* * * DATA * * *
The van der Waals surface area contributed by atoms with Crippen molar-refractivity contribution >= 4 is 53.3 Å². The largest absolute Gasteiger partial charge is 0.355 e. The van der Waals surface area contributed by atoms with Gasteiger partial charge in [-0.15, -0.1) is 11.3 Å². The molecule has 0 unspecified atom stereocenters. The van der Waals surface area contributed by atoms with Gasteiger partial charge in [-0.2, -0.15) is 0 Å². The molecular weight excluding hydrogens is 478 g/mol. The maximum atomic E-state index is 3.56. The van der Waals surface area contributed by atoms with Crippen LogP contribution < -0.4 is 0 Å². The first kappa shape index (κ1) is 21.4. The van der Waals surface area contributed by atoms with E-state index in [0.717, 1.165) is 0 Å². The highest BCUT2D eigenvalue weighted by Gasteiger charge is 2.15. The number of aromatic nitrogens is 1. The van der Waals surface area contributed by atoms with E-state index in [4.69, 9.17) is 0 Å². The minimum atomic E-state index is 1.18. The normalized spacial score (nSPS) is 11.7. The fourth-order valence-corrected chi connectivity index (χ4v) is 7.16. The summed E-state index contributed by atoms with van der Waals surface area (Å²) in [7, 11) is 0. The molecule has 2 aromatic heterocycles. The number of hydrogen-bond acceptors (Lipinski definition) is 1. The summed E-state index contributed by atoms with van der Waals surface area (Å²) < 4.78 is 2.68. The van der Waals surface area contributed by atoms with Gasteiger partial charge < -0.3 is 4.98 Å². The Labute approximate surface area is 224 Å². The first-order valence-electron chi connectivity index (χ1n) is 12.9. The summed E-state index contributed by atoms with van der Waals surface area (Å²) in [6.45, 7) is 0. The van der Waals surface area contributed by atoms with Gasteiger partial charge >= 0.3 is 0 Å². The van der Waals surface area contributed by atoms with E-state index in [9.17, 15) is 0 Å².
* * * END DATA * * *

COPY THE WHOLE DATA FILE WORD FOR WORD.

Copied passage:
The van der Waals surface area contributed by atoms with Crippen molar-refractivity contribution >= 4 is 53.3 Å². The largest absolute Gasteiger partial charge is 0.355 e. The van der Waals surface area contributed by atoms with Gasteiger partial charge in [-0.15, -0.1) is 11.3 Å². The molecule has 0 unspecified atom stereocenters. The van der Waals surface area contributed by atoms with Gasteiger partial charge in [-0.2, -0.15) is 0 Å². The molecular weight excluding hydrogens is 478 g/mol. The maximum atomic E-state index is 3.56. The van der Waals surface area contributed by atoms with Crippen LogP contribution < -0.4 is 0 Å². The first kappa shape index (κ1) is 21.4. The van der Waals surface area contributed by atoms with E-state index in [0.717, 1.165) is 0 Å². The highest BCUT2D eigenvalue weighted by Gasteiger charge is 2.15. The number of aromatic nitrogens is 1. The van der Waals surface area contributed by atoms with E-state index in [4.69, 9.17) is 0 Å². The minimum atomic E-state index is 1.18. The normalized spacial score (nSPS) is 11.7. The fourth-order valence-corrected chi connectivity index (χ4v) is 7.16. The summed E-state index contributed by atoms with van der Waals surface area (Å²) in [7, 11) is 0. The molecule has 2 aromatic heterocycles. The number of hydrogen-bond acceptors (Lipinski definition) is 1. The summed E-state index contributed by atoms with van der Waals surface area (Å²) < 4.78 is 2.68. The van der Waals surface area contributed by atoms with Gasteiger partial charge < -0.3 is 4.98 Å². The Labute approximate surface area is 224 Å². The first-order valence-electron chi connectivity index (χ1n) is 12.9. The summed E-state index contributed by atoms with van der Waals surface area (Å²) in [6.45, 7) is 0. The van der Waals surface area contributed by atoms with Gasteiger partial charge >= 0.3 is 0 Å². The van der Waals surface area contributed by atoms with E-state index in [9.17, 15) is 0 Å².